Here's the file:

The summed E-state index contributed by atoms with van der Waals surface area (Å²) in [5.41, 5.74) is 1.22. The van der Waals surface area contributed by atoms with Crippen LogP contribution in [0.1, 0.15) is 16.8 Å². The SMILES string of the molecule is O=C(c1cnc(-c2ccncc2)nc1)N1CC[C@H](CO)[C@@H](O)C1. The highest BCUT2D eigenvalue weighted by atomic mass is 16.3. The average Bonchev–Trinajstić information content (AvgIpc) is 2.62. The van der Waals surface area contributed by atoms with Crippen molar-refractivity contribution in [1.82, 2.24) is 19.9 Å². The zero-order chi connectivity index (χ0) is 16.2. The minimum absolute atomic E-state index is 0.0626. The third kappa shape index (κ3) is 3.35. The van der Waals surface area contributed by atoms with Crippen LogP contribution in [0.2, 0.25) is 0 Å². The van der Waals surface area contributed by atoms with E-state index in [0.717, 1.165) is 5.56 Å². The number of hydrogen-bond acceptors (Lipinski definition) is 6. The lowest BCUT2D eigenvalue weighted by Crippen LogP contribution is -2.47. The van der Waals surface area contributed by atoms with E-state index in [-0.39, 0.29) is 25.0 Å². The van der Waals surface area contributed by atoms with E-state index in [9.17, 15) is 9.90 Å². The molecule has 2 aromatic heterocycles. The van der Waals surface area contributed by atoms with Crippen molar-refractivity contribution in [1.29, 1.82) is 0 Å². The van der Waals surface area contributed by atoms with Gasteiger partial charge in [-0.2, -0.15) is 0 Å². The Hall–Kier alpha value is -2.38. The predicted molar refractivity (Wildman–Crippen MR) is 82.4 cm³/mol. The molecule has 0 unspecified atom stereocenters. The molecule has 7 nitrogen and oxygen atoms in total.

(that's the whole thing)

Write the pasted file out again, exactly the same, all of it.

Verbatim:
The summed E-state index contributed by atoms with van der Waals surface area (Å²) in [5.41, 5.74) is 1.22. The van der Waals surface area contributed by atoms with Crippen LogP contribution in [0.1, 0.15) is 16.8 Å². The SMILES string of the molecule is O=C(c1cnc(-c2ccncc2)nc1)N1CC[C@H](CO)[C@@H](O)C1. The highest BCUT2D eigenvalue weighted by atomic mass is 16.3. The average Bonchev–Trinajstić information content (AvgIpc) is 2.62. The van der Waals surface area contributed by atoms with Crippen molar-refractivity contribution in [1.82, 2.24) is 19.9 Å². The zero-order chi connectivity index (χ0) is 16.2. The minimum absolute atomic E-state index is 0.0626. The third kappa shape index (κ3) is 3.35. The van der Waals surface area contributed by atoms with Crippen LogP contribution in [0.2, 0.25) is 0 Å². The van der Waals surface area contributed by atoms with E-state index in [0.717, 1.165) is 5.56 Å². The number of hydrogen-bond acceptors (Lipinski definition) is 6. The lowest BCUT2D eigenvalue weighted by Crippen LogP contribution is -2.47. The van der Waals surface area contributed by atoms with E-state index in [-0.39, 0.29) is 25.0 Å². The van der Waals surface area contributed by atoms with E-state index in [9.17, 15) is 9.90 Å². The molecule has 2 aromatic heterocycles. The van der Waals surface area contributed by atoms with Crippen molar-refractivity contribution in [1.29, 1.82) is 0 Å². The van der Waals surface area contributed by atoms with Gasteiger partial charge in [-0.2, -0.15) is 0 Å². The Hall–Kier alpha value is -2.38. The predicted molar refractivity (Wildman–Crippen MR) is 82.4 cm³/mol. The molecule has 0 unspecified atom stereocenters. The molecule has 7 nitrogen and oxygen atoms in total.